was arrested for assault after allegedly hitting then-girlfriend-and-bandmate
Julia Nagle in New York; he had to go to alcohol counseling and the
entire band quit... so he replaced them. You might want to punch him
yourself--a direct hit wouldn't be too satisfying, though, because most
of his teeth are as long-gone as those early Fall singles--but Smith
and whoever he's dragging behind him will inevitably endure.
In 1976, the Fall
were already extricating themselves from punk; in 2003, leathery old
Smith (in 24 Hour Party People, they could only show him for five seconds,
else they'd get an NC-17) is "anti-" incarnate, the anti-poet
anti-leading an anti-band to anti-acclaim. Dismiss the Fall and he will
anti-care; ignore that vacuum where they've always thrived and you've
anti'ed a discography so deep it's better studied as cosmology, a sound
so fluid and idiosyncratic it's almost a language itself, a Galapagos
archipelago of a band irreducible beyond itself.
So buy the Fall
used. Let Smith pay for his own beer, his own alcohol-abuse counseling--it'll
keep him alive longer. But buy those early singles: "Repetition,"
"Various Times," "Rowche Rumble," the canonical
"Totally Wired." Test yourself: If you can make it through
Hex Enduction Hour or Live At the Witch Trials, you can start to translate
the rest of the band. There could be a switch--as with the Stooges,
the Sex Pistols, Bikini Kill, what the guy at the record store calls
"the life-changers"--waiting to flip. They put out a 10"
EP (the most contrary format) in 1981 called Slates, Slags, Etc. It's
not necessarily regarded as the Fall's very best work: It's twenty years
removed from the band that's playing out today, and it only has six
songs. But there is a librarian in Cleveland, Ohio who listened to it
the first time around, and the first few bent chords atomized everything
else he'd ever heard. Once, someone told him the Fall were overrated.
"How can you say that?" he asked. "When I heard the Fall,
it was as if I was hearing music for the first time."
Saw the Fall for
the first time this evening. Setlist appears to be the same as seattle,
when MES came out and said: Good evening we are the Fall- I got chills.
The set started slow, didnt seem to pick up until And Therein when towards
the end Mark seemed to come alive, snarling and spiting into the mike.
The rest of the night continued in a similar manner. The band was good,
effiencent but rarely transcendent. False start into F-Oldin Money,
Mark- Lets try and get this right, but w/ a smile. The band laughed
it off. I was suprised how relaxed the band was, they appeared to get
along (onstage at least) well. Mere Pseud was great worth my ticket
price, Pharm was the big hit of the evening. Washboard during Dr Bucks
Letter was inspired, wished had played the whole show. Did a second
encore after that, cant recall the song but it was good. Overall I enjoyed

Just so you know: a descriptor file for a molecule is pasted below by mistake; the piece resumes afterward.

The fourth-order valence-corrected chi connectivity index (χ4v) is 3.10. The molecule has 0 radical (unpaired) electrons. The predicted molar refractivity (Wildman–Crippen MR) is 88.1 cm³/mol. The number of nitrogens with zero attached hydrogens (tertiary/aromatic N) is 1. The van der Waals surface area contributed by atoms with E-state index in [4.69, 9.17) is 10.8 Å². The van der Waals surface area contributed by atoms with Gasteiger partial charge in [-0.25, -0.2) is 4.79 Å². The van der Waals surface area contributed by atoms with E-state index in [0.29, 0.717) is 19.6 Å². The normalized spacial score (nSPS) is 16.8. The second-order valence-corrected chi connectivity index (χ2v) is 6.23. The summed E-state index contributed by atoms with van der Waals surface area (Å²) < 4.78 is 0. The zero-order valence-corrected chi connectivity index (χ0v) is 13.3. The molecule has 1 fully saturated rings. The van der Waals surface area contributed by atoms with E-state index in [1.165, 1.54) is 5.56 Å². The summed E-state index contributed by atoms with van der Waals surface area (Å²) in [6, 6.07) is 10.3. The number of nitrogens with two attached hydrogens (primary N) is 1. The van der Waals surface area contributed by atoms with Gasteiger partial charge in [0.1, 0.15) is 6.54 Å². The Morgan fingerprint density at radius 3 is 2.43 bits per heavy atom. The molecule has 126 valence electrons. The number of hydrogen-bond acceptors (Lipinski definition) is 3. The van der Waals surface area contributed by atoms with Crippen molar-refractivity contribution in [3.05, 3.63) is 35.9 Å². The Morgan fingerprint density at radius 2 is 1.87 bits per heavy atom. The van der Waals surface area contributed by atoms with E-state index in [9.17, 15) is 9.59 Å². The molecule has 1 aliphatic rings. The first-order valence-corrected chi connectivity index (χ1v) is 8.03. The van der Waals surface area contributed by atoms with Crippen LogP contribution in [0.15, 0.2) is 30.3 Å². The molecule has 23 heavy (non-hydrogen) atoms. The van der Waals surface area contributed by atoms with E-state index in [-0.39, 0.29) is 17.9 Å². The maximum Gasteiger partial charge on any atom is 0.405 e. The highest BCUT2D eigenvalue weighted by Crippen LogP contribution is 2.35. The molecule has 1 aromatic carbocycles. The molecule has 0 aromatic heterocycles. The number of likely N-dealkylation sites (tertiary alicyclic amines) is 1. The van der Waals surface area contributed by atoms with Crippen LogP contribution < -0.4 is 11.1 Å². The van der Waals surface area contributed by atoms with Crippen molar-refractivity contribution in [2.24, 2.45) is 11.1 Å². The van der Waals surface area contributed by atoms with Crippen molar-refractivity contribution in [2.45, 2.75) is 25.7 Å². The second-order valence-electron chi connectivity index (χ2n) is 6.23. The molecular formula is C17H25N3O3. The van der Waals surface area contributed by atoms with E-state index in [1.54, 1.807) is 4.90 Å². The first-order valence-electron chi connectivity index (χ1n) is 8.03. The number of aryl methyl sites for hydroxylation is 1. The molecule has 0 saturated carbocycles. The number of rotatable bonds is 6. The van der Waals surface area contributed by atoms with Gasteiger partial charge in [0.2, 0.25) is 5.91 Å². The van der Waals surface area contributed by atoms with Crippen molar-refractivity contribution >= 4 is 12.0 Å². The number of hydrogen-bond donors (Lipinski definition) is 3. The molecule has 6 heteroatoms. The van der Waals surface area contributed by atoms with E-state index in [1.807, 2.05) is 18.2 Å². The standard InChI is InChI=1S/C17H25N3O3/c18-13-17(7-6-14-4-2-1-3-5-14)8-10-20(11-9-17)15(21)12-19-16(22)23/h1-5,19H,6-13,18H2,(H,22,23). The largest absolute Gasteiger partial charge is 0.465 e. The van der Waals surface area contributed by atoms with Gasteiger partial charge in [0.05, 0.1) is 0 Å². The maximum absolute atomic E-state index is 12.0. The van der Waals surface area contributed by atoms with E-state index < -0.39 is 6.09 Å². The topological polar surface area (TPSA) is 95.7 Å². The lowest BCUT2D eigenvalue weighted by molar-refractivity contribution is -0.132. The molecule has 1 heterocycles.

it. Not as familiar w/ the newer (post 1988) material and wished it
was april 1983 (the last time they played the first ave mainroom w/
rifle sport [local legends] opening) instead of 2003, but I was 7 at
the time and probably had school the next day. Most of my friends seemed
to not enjoy the show, but fuck em. I thought it was good. Please excuse
the rambling, after the Fall I had to rush across town and play w/ my
band so I had a full evening of rock. Local band TVBC opened.
Behind The Counter
Green-Eyed Loco Man
* F-oldin' Money is started & then cut off by MES after a few seconds
F-oldin' Money >
Last Commands Of XYRALOTHEP Via M.E.S.
Theme From Sparta F.C.
Janet Vs. Johnny
Mere Pseud Mag Ed
I Am Damo Suzuki
Big New Prinz
Dr. Bucks' Letter
There's A Ghost In My House
one other song that escapes me now....
Started off decent
enough, and I would've been reasonably happy just seeing a no-nonsense
MES & competent crew, but from "Mere Pseud Mag Ed" on,
the energy level never flagged once.... all told, it came to 90 minutes
-- a little longer than the other gigs on this tour, from what I gather?
I wanted to note
that the 2nd encore at the Minneapolis show was:
There's A Ghost In My House
each. A fantastic show all around, and exhilirating from Mere Pseud
Hello all! Arid
Al checking in with a brief report on the Fall's set in Minneapolis.
Hours before the gig I was afraid we wouldn't be seeing Mark E afterall
as the bar looked deserted. But sure enough, after a short warmup by
the wonderful TVBC out they came. I was surprised by how tight the band
was. (Too tight maybe, whatever...) Mark took the stage with "Good
evening we are the Fall". Opening songs tracked the same as the
other shows as best as I could tell. I was right up front on the stage
and I think the vocals were better behind me so some of the new songs
were a bit unclear to me. What was really kewl though was how warmly
the band was received. Although the band looked somewhat frightened